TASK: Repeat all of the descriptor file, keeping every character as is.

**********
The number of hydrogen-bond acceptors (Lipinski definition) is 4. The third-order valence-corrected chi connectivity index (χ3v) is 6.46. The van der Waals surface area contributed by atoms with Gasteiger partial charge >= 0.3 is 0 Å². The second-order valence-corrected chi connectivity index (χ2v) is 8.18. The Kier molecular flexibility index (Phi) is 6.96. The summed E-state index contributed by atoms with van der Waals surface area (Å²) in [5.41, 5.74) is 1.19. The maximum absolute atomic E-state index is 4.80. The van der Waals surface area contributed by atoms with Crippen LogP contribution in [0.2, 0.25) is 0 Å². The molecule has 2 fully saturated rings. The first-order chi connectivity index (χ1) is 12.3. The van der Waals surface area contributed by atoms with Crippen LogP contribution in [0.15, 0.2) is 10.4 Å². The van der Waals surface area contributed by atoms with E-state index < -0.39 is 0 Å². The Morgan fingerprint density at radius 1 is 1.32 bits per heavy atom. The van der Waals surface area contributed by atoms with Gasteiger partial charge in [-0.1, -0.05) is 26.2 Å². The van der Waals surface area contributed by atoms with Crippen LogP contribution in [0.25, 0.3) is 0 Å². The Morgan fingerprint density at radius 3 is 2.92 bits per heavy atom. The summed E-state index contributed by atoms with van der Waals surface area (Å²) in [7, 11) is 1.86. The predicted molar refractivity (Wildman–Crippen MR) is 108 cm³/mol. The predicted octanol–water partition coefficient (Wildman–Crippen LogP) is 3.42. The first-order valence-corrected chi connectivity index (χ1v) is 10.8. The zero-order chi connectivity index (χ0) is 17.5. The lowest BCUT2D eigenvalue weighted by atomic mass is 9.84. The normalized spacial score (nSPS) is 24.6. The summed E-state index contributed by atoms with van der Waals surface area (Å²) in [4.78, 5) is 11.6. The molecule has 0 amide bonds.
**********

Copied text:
The number of hydrogen-bond acceptors (Lipinski definition) is 4. The third-order valence-corrected chi connectivity index (χ3v) is 6.46. The van der Waals surface area contributed by atoms with Gasteiger partial charge >= 0.3 is 0 Å². The second-order valence-corrected chi connectivity index (χ2v) is 8.18. The Kier molecular flexibility index (Phi) is 6.96. The summed E-state index contributed by atoms with van der Waals surface area (Å²) in [5.41, 5.74) is 1.19. The maximum absolute atomic E-state index is 4.80. The van der Waals surface area contributed by atoms with Crippen LogP contribution in [0.2, 0.25) is 0 Å². The molecule has 2 fully saturated rings. The first-order chi connectivity index (χ1) is 12.3. The van der Waals surface area contributed by atoms with Crippen LogP contribution in [0.15, 0.2) is 10.4 Å². The van der Waals surface area contributed by atoms with E-state index < -0.39 is 0 Å². The Morgan fingerprint density at radius 1 is 1.32 bits per heavy atom. The van der Waals surface area contributed by atoms with Gasteiger partial charge in [-0.1, -0.05) is 26.2 Å². The van der Waals surface area contributed by atoms with Crippen LogP contribution in [0.25, 0.3) is 0 Å². The Morgan fingerprint density at radius 3 is 2.92 bits per heavy atom. The summed E-state index contributed by atoms with van der Waals surface area (Å²) in [7, 11) is 1.86. The predicted molar refractivity (Wildman–Crippen MR) is 108 cm³/mol. The predicted octanol–water partition coefficient (Wildman–Crippen LogP) is 3.42. The first-order valence-corrected chi connectivity index (χ1v) is 10.8. The zero-order chi connectivity index (χ0) is 17.5. The lowest BCUT2D eigenvalue weighted by atomic mass is 9.84. The normalized spacial score (nSPS) is 24.6. The summed E-state index contributed by atoms with van der Waals surface area (Å²) in [4.78, 5) is 11.6. The molecule has 0 amide bonds.